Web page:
Authors: Scott, PA; Defferard, P

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Scott, PA & Defferard, P 2013, 'Quantifying reactive waste rock distribution in a constructed rock storage facility to achieve effective closure', in M Tibbett, AB Fourie & C Digby (eds), Mine Closure 2013: Proceedings of the Eighth International Seminar on Mine Closure, Australian Centre for Geomechanics, Cornwall, pp. 223-237,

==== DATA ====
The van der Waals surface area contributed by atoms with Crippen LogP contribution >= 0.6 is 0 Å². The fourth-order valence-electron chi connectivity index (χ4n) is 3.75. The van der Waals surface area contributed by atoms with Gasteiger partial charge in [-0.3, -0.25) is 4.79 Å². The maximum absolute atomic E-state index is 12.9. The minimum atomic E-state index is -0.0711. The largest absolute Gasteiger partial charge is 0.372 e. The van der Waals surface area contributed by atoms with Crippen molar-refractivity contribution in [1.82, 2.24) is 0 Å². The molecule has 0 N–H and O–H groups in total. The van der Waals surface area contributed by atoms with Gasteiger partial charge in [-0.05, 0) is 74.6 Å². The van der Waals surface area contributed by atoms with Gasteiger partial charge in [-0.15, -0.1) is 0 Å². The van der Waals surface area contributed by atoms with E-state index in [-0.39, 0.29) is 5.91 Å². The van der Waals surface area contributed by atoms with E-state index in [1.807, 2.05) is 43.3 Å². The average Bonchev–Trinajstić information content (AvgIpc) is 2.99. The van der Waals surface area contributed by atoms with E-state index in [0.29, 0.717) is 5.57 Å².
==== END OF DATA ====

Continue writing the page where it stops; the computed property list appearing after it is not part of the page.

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Mining of base and precious metal deposits by open pit methods normally results in the removal of significant volumes of waste rock in order to access the ore. The extracted waste rock is commonly placed in an out-of-pit waste rock storage facility (RSF). Modern environmental legislation requires mine waste rock storages to be designed and engineered to contain and isolate the reactive waste rock, to minimise release of acid and metal drainage. During the mine’s life, operating conditions change in response to falling metal prices, higher operating costs, better knowledge of the deposit, change of mine ownership and change or loss of key staff. With these changes, the method of construction of the RSF may need to be modified from the accepted design at commencement of mining. In the absence of construction details, RSFs can be decommissioned using incorrect and inappropriate cover design and water management, resulting in prolonged poor-quality seepage. In such instances, regulatory authorities are becoming increasingly reluctant to accept mine lease relinquishment and release of bond money. Effective closure and rehabilitation of an RSF containing reactive waste rock, typically sulphidic rock, requires an understanding of how it was constructed and where the different waste units, including the reactive waste rock, have been placed. Often the current mine plan is incomplete or insufficient, and knowledge of the construction method for the RSF is not retained by current mining staff. It is, however, possible to identify the makeup or ‘anatomy’ of the RSF using historical mine-generated data to facilitate effective closure of the facility, without resorting to extensive drilling programs. This paper is a case study of three out-of-pit RSFs from a large base metal mine where the construction details were temporarily lost to the current mine operators. The authors were able to collect and collate available data for every year of the mine life, totalling more than 15 years. These data were then assessed using spatial analysis and mine planning software packages to build a model of each RSF that defined and quantified the distribution of reactive and benign waste rock for the 15 years of mine life. The assessment identified where reactive sulphidic waste rock had been placed within each RSF for each year of operation. The existence and extent of reactive waste rock exposed on outer RSF batters and beneath the outer batter slopes were defined. The exposure and duration of exposure of reactive waste rock was also defined to identify potential ‘reaction cells’ with the RSFs that may require specific remediation and management to facilitate closure. The outcome of the study is a better understanding of waste rock type distribution within each RSF. This can be used to enhance closure planning and define final earthworks to contain and mitigate reactive waste rock.

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